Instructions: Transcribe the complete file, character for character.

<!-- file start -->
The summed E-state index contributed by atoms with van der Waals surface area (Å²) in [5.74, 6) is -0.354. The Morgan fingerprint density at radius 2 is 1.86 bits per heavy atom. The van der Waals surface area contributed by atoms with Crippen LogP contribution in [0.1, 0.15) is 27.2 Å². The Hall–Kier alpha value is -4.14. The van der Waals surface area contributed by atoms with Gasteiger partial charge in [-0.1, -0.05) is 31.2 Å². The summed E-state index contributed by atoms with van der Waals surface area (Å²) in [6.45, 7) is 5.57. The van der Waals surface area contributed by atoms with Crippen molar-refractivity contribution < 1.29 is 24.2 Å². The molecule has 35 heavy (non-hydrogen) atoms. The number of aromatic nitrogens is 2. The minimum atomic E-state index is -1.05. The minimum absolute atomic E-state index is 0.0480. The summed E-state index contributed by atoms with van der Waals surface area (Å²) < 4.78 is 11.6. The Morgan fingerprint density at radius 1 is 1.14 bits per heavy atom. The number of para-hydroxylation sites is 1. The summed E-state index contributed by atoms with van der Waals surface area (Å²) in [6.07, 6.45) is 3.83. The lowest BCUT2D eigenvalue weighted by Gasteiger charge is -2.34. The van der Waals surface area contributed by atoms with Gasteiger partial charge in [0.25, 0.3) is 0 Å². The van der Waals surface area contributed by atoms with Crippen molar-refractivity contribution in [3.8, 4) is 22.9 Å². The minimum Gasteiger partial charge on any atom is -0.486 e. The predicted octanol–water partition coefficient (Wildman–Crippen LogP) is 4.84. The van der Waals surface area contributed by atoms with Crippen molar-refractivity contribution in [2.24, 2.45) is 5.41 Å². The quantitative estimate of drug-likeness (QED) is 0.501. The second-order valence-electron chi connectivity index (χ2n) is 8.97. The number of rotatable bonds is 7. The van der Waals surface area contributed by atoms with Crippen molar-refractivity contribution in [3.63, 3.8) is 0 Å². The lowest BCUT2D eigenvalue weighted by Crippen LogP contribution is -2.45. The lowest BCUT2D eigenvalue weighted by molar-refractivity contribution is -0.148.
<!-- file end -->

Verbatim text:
The summed E-state index contributed by atoms with van der Waals surface area (Å²) in [5.74, 6) is -0.354. The Morgan fingerprint density at radius 2 is 1.86 bits per heavy atom. The van der Waals surface area contributed by atoms with Crippen LogP contribution in [0.1, 0.15) is 27.2 Å². The Hall–Kier alpha value is -4.14. The van der Waals surface area contributed by atoms with Gasteiger partial charge in [-0.1, -0.05) is 31.2 Å². The summed E-state index contributed by atoms with van der Waals surface area (Å²) in [6.45, 7) is 5.57. The van der Waals surface area contributed by atoms with Crippen molar-refractivity contribution < 1.29 is 24.2 Å². The molecule has 35 heavy (non-hydrogen) atoms. The number of aromatic nitrogens is 2. The minimum atomic E-state index is -1.05. The minimum absolute atomic E-state index is 0.0480. The summed E-state index contributed by atoms with van der Waals surface area (Å²) < 4.78 is 11.6. The Morgan fingerprint density at radius 1 is 1.14 bits per heavy atom. The number of para-hydroxylation sites is 1. The summed E-state index contributed by atoms with van der Waals surface area (Å²) in [6.07, 6.45) is 3.83. The lowest BCUT2D eigenvalue weighted by Gasteiger charge is -2.34. The van der Waals surface area contributed by atoms with Gasteiger partial charge in [0.25, 0.3) is 0 Å². The van der Waals surface area contributed by atoms with Crippen molar-refractivity contribution in [3.8, 4) is 22.9 Å². The minimum Gasteiger partial charge on any atom is -0.486 e. The predicted octanol–water partition coefficient (Wildman–Crippen LogP) is 4.84. The van der Waals surface area contributed by atoms with Crippen molar-refractivity contribution in [2.24, 2.45) is 5.41 Å². The quantitative estimate of drug-likeness (QED) is 0.501. The second-order valence-electron chi connectivity index (χ2n) is 8.97. The number of rotatable bonds is 7. The van der Waals surface area contributed by atoms with Crippen molar-refractivity contribution in [3.63, 3.8) is 0 Å². The lowest BCUT2D eigenvalue weighted by Crippen LogP contribution is -2.45. The lowest BCUT2D eigenvalue weighted by molar-refractivity contribution is -0.148.